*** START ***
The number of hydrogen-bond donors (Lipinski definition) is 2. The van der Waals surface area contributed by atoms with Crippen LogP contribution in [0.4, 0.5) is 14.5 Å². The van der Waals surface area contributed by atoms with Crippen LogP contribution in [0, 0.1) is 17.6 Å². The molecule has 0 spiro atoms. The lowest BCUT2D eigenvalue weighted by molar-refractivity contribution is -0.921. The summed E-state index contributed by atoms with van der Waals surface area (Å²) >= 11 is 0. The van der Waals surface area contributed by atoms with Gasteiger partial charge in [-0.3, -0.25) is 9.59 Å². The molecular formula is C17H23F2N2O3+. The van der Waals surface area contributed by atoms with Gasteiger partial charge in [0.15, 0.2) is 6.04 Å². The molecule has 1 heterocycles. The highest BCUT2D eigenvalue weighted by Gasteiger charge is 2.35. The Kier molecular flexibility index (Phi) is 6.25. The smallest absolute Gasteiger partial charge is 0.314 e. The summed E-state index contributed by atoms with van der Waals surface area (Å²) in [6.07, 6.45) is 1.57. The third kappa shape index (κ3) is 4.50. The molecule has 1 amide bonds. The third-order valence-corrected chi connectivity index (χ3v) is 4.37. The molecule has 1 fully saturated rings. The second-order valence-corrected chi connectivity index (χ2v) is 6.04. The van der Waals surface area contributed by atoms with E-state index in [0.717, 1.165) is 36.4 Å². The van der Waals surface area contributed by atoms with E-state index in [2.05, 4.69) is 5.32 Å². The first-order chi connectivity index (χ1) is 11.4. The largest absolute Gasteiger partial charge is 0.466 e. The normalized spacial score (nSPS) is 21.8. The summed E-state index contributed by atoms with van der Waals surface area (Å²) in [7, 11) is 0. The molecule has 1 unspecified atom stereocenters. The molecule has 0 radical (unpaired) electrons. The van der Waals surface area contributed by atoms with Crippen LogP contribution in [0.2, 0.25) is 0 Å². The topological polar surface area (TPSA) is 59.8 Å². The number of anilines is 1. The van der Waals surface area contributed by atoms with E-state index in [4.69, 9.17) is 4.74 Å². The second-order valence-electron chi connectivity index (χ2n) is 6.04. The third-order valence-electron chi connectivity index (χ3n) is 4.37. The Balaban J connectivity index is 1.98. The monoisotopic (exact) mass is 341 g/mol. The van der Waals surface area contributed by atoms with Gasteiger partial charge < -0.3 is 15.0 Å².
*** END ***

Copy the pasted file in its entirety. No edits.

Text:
The number of hydrogen-bond donors (Lipinski definition) is 2. The van der Waals surface area contributed by atoms with Crippen LogP contribution in [0.4, 0.5) is 14.5 Å². The van der Waals surface area contributed by atoms with Crippen LogP contribution in [0, 0.1) is 17.6 Å². The molecule has 0 spiro atoms. The lowest BCUT2D eigenvalue weighted by molar-refractivity contribution is -0.921. The summed E-state index contributed by atoms with van der Waals surface area (Å²) >= 11 is 0. The van der Waals surface area contributed by atoms with Gasteiger partial charge in [-0.3, -0.25) is 9.59 Å². The molecular formula is C17H23F2N2O3+. The van der Waals surface area contributed by atoms with Gasteiger partial charge in [0.15, 0.2) is 6.04 Å². The molecule has 1 heterocycles. The highest BCUT2D eigenvalue weighted by Gasteiger charge is 2.35. The Kier molecular flexibility index (Phi) is 6.25. The smallest absolute Gasteiger partial charge is 0.314 e. The summed E-state index contributed by atoms with van der Waals surface area (Å²) in [6.07, 6.45) is 1.57. The third kappa shape index (κ3) is 4.50. The molecule has 1 amide bonds. The third-order valence-corrected chi connectivity index (χ3v) is 4.37. The molecule has 1 fully saturated rings. The second-order valence-corrected chi connectivity index (χ2v) is 6.04. The van der Waals surface area contributed by atoms with E-state index in [0.717, 1.165) is 36.4 Å². The van der Waals surface area contributed by atoms with E-state index in [2.05, 4.69) is 5.32 Å². The first-order chi connectivity index (χ1) is 11.4. The largest absolute Gasteiger partial charge is 0.466 e. The normalized spacial score (nSPS) is 21.8. The summed E-state index contributed by atoms with van der Waals surface area (Å²) in [7, 11) is 0. The molecule has 1 unspecified atom stereocenters. The molecule has 0 radical (unpaired) electrons. The van der Waals surface area contributed by atoms with Crippen LogP contribution in [0.2, 0.25) is 0 Å². The topological polar surface area (TPSA) is 59.8 Å². The number of anilines is 1. The van der Waals surface area contributed by atoms with E-state index in [4.69, 9.17) is 4.74 Å². The second-order valence-electron chi connectivity index (χ2n) is 6.04. The third-order valence-electron chi connectivity index (χ3n) is 4.37. The Balaban J connectivity index is 1.98. The monoisotopic (exact) mass is 341 g/mol. The van der Waals surface area contributed by atoms with Gasteiger partial charge < -0.3 is 15.0 Å².